|Module Title||ARTIFICIAL INTELLIGENCE AND VISION, GRAPHICS AND GAMES|
|Co-ordinator||Dr Simon M Garrett|
|Other staff||Dr Simon M Garrett, Dr Frederic Labrosse|
|Pre-Requisite||Only for students whose scheme requires this module.|
|Course delivery||Lecture||18 Hours.|
|Seminars / Tutorials||Up to 12 workshops|
* expose students to best practices in the engineering activities of project management, quality assurance and standards compliance;
* enable students to identify and employ appropriate practices for the specification, design, testing and operation of large software systems;
* provide a framework for the discipline of software engineering, including the more detailed material on design and implementation that is taught in other courses;
* involve students in the development of a piece of software which approximates as closely as possible in the university environment the software development conditions found in industry.
The approach and the obligations of the professional engineer. Software as an engineering artifact. Analogies between software and other branches of engineering.
2. The Software Life Cycle - 3 Lectures
Description of the phases of a range of software life cycles (including the Waterfall, Prototyping, Extreme Programming and Spiral models) and the major deliverables and activities associated with each phase. Software process improvement.
3. Project Management - 2 Lectures
Planning and cost estimation. Progress monitoring. Team structure and team management.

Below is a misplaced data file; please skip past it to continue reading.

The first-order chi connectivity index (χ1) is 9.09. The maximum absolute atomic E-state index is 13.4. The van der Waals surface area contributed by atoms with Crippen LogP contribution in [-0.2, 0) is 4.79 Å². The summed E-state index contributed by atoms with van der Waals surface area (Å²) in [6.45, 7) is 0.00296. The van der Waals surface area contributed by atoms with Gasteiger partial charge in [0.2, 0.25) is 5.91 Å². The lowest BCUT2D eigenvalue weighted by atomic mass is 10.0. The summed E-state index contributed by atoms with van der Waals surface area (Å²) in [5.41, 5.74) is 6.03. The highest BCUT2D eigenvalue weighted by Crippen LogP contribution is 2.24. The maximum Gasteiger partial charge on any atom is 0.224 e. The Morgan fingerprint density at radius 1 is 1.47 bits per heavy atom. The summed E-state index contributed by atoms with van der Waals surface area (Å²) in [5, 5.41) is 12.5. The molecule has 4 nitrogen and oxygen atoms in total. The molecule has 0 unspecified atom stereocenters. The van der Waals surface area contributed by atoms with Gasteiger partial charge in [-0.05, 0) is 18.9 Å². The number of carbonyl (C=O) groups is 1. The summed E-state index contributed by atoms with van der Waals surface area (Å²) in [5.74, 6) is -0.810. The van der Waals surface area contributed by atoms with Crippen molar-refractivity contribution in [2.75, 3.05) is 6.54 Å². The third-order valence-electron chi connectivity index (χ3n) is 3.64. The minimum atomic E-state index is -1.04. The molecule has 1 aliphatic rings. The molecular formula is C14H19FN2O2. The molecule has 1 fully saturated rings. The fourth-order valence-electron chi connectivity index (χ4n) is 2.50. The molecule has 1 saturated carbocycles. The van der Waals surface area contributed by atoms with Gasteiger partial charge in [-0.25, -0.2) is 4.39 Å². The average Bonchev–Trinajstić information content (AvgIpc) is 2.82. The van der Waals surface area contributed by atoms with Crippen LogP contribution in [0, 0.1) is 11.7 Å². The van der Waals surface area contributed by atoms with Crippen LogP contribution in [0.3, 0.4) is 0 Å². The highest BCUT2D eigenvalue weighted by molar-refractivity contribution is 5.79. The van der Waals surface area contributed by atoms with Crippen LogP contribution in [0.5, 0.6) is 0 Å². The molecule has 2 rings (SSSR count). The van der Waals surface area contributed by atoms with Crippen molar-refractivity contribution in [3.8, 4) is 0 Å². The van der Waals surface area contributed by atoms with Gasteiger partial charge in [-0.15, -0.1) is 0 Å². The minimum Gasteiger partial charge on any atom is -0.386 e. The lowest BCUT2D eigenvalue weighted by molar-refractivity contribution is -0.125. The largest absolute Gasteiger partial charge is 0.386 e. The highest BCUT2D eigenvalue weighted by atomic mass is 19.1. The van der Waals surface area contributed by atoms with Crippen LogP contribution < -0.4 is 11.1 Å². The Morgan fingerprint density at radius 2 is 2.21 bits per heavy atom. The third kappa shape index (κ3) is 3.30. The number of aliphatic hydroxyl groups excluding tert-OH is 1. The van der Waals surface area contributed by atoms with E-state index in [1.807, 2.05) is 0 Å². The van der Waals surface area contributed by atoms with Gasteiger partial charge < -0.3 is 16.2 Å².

4. Quality Management - 2 Lectures
Validation, verification and testing. Quality plans. Walkthroughs, code inspections and other types of review. Role of the quality assurance group. Standards (international, national and local).
5. Configuration Management - 2 Lectures
Baselines. Change control procedures. Version control. Software tools to support configuration management.
6. Requirements Engineering and HCI - 2 Lectures
The IEEE standard for requirements specifications. Validation of requirement by e.g., prototyping. Deficiencies in the traditional approach to requirements. Introduction to UML Use cases. An introduction to HCI.
7. Design - 2 Lectures
Outline (architectural) design and detailed design. Use of abstraction, information hiding, functional and hierarchical decomposition at levels higher then the individual program. Contents of design documentation. State diagrams. Relevant UML notations: packages, sequence and activity diagrams, active objects.
8. Implementation and maintenance - 2 Lectures
Choice of language. Cutover. Types of maintenance. Maintenance process. Refactoring.
9. Testing - 2 Lectures
Testing strategies. Testing tools: static and dynamic analysers, test harnesses and test data generators, simulators. Performance testing. Regression testing. User documentation and training.
Tutorials: A weekly tutorial will be associated with this course. The tutorial will be used to organise group project activities and to discuss software engineering issues.
The AI and VGV elements will be provided by other courses
|Research skills||The students will need to explore several solutions to the problems given.|
|Communication||It will be impossible to successfully complete the group project without effective communication.|
|Improving own Learning and Performance||Reflection and self-learning will be encouraged during the workshop sessions.|
|Team work||The entire group project exercise depends on team work.|
|Information Technology||Methods of storing and retrieving information to be used by a group will be taught.|
|Personal Development and Career planning||This exercise has proved to be one of the most useful in terms of PDP, and can help students assess which aspects of a Computer Science career are appropriate for them.|
This module is at CQFW Level 5